Niemeyer’s French Communist Party HQ
Given the state of our economy and its impact on architecture, we have become increasingly interested in showcasing a series of architectural examples pertaining to flagship agencies and headquarters. Over the next few months, we will showcase a few examples of this arch-type. We will start the headquarters / flagship series with another series-I recently came across an article on the Architects Website which invited Edgar Gonzalez to visit the French Communist Party Headquarters and give his take on the building; particularly on how the building inspired his designs. The photographs are taken by Edward Tyler.
Building: French Communist Party headquarters
Architect: Oscar Niemeyer
Year completed: 1967-80
Edgar Gonzalez visits Niemeyer’s French Communist Party HQ
I’m Cuban-born and like most Cubans who manage to leave, the last thing you want to visit is something Communist! But with Oscar Niemeyer’s French Communist Party building, I was interested in it from an architectural, not a political, perspective.
I first visited the building in 1985, when I was studying in Vicenza at the Centro Internazionale di Studi di Architettura Andrea Palladio, and I have been back three times since. Because I was overdosing on Palladian architecture, I thought I’d go to Paris and escape from northern Italian renaissance architecture to something rather more contemporary. I’d seen the French Communist Party headquarters in books on Niemeyer and around that time had visited the Interbau apartments in Berlin — his take on Unité d’Habitation. It’s an anomaly to find this kind of architecture in the historic centres of European cities, especially in Paris.
I’ve always liked that the building has several different temperaments. After the cavernous underground areas which feel very secure, you move up into the offices which feel very light and inviting, with two long sides of glass curtain walling bookended by solid ends of ceramic tiles. The single-glazed facade can be opened. Then there’s the roof terrace which is a fairly sculptural element quite different from other parts of the building, with areas cut out at the ends to allow light into what was the top floor café.
The main way it has influenced me is in terms of how a building can use architecture to create new urban space on a site. For the National Academy of Arts competition we did in Bergen, the idea of creating new civic space around the building is one that, subconciously or not, was influenced by Niemeyer’s work. Our building pushed back towards the hillside to create a civic space.
In our proposal for a cultural centre in Sainte-Maxime in the south of France, the building’s periphery created an oasis of open space in a former quarry. I’ve never really linked our Aberdeen visual arts centre project to Niemeyer’s building, but the terracing does create more public space above the submerged accommodation than the current hillside. The Communist Party headquarters had a more direct specific influence at the Museum of World Culture in Gothenburg, Sweden, where we used similarly expressive shuttering on the stairs and a large mushroom-like column.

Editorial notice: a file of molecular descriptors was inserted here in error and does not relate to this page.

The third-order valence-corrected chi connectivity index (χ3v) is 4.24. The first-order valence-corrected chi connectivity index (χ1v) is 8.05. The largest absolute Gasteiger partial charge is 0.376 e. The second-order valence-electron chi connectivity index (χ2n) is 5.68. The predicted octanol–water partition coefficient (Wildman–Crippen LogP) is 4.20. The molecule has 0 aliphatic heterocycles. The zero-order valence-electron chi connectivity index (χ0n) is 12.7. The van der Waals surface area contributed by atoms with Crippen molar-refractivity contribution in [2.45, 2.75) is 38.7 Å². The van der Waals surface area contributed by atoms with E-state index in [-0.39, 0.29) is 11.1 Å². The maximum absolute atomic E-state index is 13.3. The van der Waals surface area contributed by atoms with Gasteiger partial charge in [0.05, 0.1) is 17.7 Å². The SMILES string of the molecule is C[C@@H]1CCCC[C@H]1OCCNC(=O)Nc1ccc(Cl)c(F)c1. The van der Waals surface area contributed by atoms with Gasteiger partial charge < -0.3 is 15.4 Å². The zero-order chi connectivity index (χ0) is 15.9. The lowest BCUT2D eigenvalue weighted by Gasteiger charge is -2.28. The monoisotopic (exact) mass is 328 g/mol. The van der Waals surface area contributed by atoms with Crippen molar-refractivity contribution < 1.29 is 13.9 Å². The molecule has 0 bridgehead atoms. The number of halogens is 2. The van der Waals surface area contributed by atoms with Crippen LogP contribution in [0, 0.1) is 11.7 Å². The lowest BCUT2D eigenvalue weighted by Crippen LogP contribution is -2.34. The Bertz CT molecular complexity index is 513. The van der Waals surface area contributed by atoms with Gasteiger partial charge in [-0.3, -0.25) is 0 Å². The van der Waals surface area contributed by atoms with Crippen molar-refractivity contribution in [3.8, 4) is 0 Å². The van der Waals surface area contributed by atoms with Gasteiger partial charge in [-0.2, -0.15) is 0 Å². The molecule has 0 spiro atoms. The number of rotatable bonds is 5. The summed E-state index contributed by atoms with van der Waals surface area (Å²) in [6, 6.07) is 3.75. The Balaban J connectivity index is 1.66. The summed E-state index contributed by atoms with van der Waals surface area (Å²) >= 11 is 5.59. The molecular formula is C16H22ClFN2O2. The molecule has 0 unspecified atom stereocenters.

The Paris headquarters is a sculptural building with many intricacies which also creates an open space in the city centre. It’s more than a one-liner. For me, along with Jean Nouvel’s Fondation Cartier, it is one of two buildings in Paris that I’ll return to again and again. They are very different, but both use architecture to create unique urban conditions.
Oscar Niemeyer’s stunning headquarters for the French Communist Party in Paris was commissioned in the late 1960s — a time when the Communists enjoyed great popularity in France.
Niemeyer was a committed Communist, and had twice been refused visas to the US to take up academic positions because of his party membership. In 1966, despite his huge achievements in Brazil, notably in the new capital of Brasilia, he was forced into exile during the military dictatorship, and so moved to Paris.
The headquarters building was built in the early 1970s on a site formerly occupied by workers’ housing at Place du Colonel Fabien in the 19th arrondissement, an area known for its Communist sympathies. It overlooks a square where workers used to gather for entertainment such as animal fighting.
Niemeyer, who waived his fee for the building, said it would become a tourist attraction and he was right, with visitors fascinated by the white dome that rises out of the forecourt in sharp contrast to the sweep of curtain-walled offices behind, known as the “flag” or “wave”.
The dome was the last phase of the headquarters to be built, and is the roof of the building’s main conference room, a space dominated by hundreds of hanging metal ceiling tiles.
Visitors enter down a small flight of steps into the main foyer space. This strange, undulating landscape, which leads to the main conference hall, is intended to suggest a hillside, and is populated by original Niemeyer furniture. Further subterranean levels of meeting rooms and car parking lie below, freeing up much of the ground level for open space. The sweeps of internal concrete walling are animated by the texture of the timber shuttering used in the casting.
Above ground, Niemeyer built six floors of offices in a gently waving plan, with a curtain-walled facade designed in conjunction with engineer Jean Prouvé, who incorporated one opening window per three bays. Views down from the roof terrace suggest the shape of a hammer and sickle in the landscape of the forecourt (pictured).